Finally, the Nuggets stockpiled picks, too. An extra first round pick and the two second round picks aren't as an attractive warchest as the four first round picks that the New Jersey Nets were rumored to have been offering, but it's still a solid haul, especially if we're acting under the assumption that Anthony was never willing to sign anywhere except with the Knicks. The picks amount to icing on the cake, but in this case every bit of extra icing matters a lot to an organization that's taking it's largest shift in direction since Anthony was drafted in 2003.

That a first-time GM was able to generate such a return underscores how poorly planned and executed Cleveland's and Toronto's efforts to keep LeBron James and Chris Bosh were last season. Coming to terms with trading a superstar is a difficult process, but denial simply isn't an option. Of the three teams' fanbases, there's no question Nuggets fans are the most at ease in the wake of their superstar's departure. There's talent, hope and flexibility going forward, and knowledgeable fans should certainly appreciate that, even if the sting of Anthony's departure still lingers. There's a workable future, immediately and next year. That's more than can be said for the Raptors and Cavaliers.

New York Knicks: B+

The initial wave of reaction to the deal has slaughtered the Knicks for overpaying for Anthony. Their package certainly seems huge in comparison to nothing, the price they would have paid had Anthony been willing to guarantee that he would sign with the Knicks this summer as a free agent. But there is a price to be paid for expediency and a price to be paid for certainty, and the package the Knicks paid seems more than reasonable to lock in a marketable, big-name, perennial All-Star with proven playoff success for three years. 

Championship teams now need three stars, and the Knicks are now one of a select handful of teams to have two. They're also well-positioned to recruit a third, pending major changes to the NBA's Collective Bargaining Agreement of course. They have a steady, tested point guard in place, one who knows how to get the most out of Anthony, and they acquired a solid player in Brewer, who, although nothing special, helps make up for the wave of role players that departed. Importantly, they also retained rookie forward Landry Fields, a prototypical glue player who will become even more important now that the team has two stars. In other words, they improved their top-end talent, built one of the most dynamic scoring one-two punches in the league and managed to do it while gutting things a lot less than you might think at first glance. 

The toughest pill to swallow is Billups' contract, but he's not yet on his last legs. Remember also that Felton was not a long-term solution at point guard, so the fact that Billups isn't either shouldn't be considered a deal-breaker.

It's worth noting that Anthony is a nice hedge against potential injury concerns for Amar'e Stoudemire. Plagued by issues with his knees and eye in the past, there's always been trepidation around Stoudemire's future and the massive $100 million guaranteed contract paid out to him last summer. In Anthony, the Knicks have acquired disaster insurance, ensuring that they will remain in the playoff picture regardless of what may happen down the line with Stoudemire.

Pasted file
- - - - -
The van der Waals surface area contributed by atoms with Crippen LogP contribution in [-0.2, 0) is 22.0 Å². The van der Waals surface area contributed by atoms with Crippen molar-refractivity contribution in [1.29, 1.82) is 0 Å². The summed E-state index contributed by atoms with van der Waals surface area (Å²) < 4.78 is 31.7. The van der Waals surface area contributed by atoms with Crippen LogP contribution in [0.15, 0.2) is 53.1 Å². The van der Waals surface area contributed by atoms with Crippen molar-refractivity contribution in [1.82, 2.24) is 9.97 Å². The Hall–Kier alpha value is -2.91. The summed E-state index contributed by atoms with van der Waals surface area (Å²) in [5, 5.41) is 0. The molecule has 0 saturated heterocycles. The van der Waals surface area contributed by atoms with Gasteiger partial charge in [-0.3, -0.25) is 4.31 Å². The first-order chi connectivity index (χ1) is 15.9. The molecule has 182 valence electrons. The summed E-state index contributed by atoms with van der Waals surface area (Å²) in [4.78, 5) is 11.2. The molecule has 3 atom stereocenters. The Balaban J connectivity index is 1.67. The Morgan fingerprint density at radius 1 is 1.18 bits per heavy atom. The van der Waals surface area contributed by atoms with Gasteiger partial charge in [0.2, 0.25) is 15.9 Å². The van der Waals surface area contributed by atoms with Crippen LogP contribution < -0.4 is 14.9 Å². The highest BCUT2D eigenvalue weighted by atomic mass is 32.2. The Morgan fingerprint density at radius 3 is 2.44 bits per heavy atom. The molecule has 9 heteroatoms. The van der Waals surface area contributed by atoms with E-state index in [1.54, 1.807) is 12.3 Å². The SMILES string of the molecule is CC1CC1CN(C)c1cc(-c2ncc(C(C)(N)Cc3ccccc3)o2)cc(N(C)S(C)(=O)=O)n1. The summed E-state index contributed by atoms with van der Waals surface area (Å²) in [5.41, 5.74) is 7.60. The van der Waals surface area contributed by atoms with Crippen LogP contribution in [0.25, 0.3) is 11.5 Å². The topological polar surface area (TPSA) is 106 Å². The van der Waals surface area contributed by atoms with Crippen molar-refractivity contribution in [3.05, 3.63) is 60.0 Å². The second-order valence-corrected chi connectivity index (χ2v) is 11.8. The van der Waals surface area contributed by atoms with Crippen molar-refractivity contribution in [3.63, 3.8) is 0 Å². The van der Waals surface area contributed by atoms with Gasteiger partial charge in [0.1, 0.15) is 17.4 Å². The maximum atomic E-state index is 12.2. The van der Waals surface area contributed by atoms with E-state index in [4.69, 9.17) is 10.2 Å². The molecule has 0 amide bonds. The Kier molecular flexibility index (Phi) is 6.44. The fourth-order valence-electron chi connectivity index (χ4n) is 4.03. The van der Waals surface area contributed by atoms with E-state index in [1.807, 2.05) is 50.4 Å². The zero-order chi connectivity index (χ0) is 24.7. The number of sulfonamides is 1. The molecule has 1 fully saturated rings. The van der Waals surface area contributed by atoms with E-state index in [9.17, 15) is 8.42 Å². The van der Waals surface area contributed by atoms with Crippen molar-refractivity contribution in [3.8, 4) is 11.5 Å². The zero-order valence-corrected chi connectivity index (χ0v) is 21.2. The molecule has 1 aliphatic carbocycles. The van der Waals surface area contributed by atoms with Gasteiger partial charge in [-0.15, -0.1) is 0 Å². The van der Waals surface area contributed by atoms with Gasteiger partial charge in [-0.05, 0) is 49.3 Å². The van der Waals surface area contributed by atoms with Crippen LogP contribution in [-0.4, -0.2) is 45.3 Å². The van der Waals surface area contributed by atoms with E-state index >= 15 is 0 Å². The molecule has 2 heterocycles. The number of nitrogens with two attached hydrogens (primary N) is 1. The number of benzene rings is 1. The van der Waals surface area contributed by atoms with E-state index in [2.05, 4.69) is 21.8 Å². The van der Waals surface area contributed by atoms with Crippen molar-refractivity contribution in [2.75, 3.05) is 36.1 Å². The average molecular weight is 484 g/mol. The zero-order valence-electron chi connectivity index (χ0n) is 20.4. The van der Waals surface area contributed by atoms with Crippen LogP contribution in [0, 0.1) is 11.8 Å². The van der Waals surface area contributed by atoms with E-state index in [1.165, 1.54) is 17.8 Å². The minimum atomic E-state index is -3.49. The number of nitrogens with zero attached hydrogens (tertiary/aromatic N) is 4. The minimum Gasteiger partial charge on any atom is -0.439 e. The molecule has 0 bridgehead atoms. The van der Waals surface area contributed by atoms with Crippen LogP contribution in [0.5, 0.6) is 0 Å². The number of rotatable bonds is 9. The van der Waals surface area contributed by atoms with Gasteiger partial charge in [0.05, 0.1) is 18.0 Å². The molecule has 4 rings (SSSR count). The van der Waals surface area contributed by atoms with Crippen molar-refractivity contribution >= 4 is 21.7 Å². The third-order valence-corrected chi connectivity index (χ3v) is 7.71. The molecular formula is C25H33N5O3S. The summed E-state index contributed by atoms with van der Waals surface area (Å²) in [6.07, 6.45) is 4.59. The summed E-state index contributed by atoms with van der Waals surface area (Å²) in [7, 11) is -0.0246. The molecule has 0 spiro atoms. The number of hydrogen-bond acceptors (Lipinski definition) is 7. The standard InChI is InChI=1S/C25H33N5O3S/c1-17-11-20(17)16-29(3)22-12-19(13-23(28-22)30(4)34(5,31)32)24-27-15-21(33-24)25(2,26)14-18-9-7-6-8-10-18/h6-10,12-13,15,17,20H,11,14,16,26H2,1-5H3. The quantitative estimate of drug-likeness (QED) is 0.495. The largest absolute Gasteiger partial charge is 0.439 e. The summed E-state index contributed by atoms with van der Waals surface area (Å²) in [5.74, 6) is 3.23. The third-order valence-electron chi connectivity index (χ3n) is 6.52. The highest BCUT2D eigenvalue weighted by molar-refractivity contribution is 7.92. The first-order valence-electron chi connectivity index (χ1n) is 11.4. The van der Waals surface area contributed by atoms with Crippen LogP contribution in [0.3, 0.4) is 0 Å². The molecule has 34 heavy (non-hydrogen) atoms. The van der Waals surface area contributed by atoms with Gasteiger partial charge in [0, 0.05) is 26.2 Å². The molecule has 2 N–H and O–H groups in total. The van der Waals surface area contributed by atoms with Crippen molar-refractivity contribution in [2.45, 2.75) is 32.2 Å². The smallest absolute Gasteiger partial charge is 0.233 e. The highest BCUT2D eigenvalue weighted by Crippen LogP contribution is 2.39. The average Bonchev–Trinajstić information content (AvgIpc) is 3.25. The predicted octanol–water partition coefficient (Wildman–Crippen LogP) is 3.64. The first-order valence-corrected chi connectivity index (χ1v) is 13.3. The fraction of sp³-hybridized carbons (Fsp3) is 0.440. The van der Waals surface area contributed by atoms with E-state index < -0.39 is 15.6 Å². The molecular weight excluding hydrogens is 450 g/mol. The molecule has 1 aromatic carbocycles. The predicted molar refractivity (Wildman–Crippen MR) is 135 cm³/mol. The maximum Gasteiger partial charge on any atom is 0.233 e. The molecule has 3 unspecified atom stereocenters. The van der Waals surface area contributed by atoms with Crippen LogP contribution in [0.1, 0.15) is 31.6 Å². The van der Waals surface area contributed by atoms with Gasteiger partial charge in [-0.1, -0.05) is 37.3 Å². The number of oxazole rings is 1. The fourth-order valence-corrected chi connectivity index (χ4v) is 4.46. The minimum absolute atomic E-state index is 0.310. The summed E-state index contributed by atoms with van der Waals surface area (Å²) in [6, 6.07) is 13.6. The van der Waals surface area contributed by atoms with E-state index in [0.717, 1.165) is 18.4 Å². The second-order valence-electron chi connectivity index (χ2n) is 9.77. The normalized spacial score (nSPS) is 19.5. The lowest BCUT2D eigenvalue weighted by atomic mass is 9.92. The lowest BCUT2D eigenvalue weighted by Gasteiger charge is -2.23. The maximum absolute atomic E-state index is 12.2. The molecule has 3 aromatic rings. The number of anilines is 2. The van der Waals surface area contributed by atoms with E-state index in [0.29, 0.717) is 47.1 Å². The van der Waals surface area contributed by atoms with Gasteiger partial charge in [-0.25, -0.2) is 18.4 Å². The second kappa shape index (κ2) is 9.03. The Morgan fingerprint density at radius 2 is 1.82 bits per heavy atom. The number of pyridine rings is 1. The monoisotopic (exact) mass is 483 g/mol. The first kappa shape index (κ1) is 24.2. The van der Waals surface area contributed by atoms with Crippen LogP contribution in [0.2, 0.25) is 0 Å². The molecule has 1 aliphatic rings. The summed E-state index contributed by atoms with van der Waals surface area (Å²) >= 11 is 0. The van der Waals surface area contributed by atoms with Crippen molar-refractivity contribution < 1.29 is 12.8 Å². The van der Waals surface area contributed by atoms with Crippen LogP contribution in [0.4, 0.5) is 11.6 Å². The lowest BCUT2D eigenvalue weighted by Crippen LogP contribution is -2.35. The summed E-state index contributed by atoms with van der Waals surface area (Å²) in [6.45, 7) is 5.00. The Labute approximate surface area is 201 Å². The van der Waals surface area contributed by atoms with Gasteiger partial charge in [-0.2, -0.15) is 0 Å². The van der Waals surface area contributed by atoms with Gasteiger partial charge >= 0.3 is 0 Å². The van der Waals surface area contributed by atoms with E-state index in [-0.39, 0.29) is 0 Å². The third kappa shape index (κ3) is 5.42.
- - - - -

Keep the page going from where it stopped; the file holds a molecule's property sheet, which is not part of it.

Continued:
With an owner as rich as James Dolan, the money the Knicks paid out to both the Denver Nuggets and the Minnesota Timberwolves is of little consequence in this deal. Sacrificing three draft picks is tough to swallow, especially because the Knicks already moved so many assets to get in position to sign Stoudemire last summer. It appears, though, that the Knicks are heading towards the Miami Heat strategy of being a top free agent destination and recruiting available veterans to hop aboard a title-contending ship. While this move might not make the Knicks a contender this year, it certainly added to the glamour factor that Stoudemire helped bring back last summer. 

Minnesota Timberwolves: B

The Minnesota Timberwolves looked to repeat a marginally successful recent strategy, taking a chance on an under-utilized and misunderstood role player that obviously needs a change of scenery. The Timberwolves previously tried to revive the careers of Darko Milicic and Michael Beasley and they look to do that again with Anthony Randolph, a slender stretch forward that lacks a position and hasn't shown much other than some tantalizing Summer League potential.

The risk and cost here is minimal (zero?) as the Timberwolves are once again a bottom-dweller with nothing to lose. Randolph is on an affordable rookie deal and should finally get a decent chance to show what he is capable of. Randolph has only known up-tempo teams, playing in Golden State under Don Nelson and in New York under Mike D'Antoni, and the Timberwolves are the only team to play at a faster pace than the Knicks, so there shouldn't be much of an adjustment period. The big question is whether the Timberwolves have the support system and structure in place to help Randolph capitalize on his potential, or if he will get lost in a sea of despair like so many other inconsistent players who find themselves on young, bad teams. 

Taking on the Eddy Curry contract is simply a procedural, paperwork deal, as the Knicks are sending along the money to buy him out. The Timberwolves were one of a select few teams with the cap space available to absorb that contract, creating enough room for the Knicks to bring in both Anthony and Billups. 

Other Winners & Losers

Winners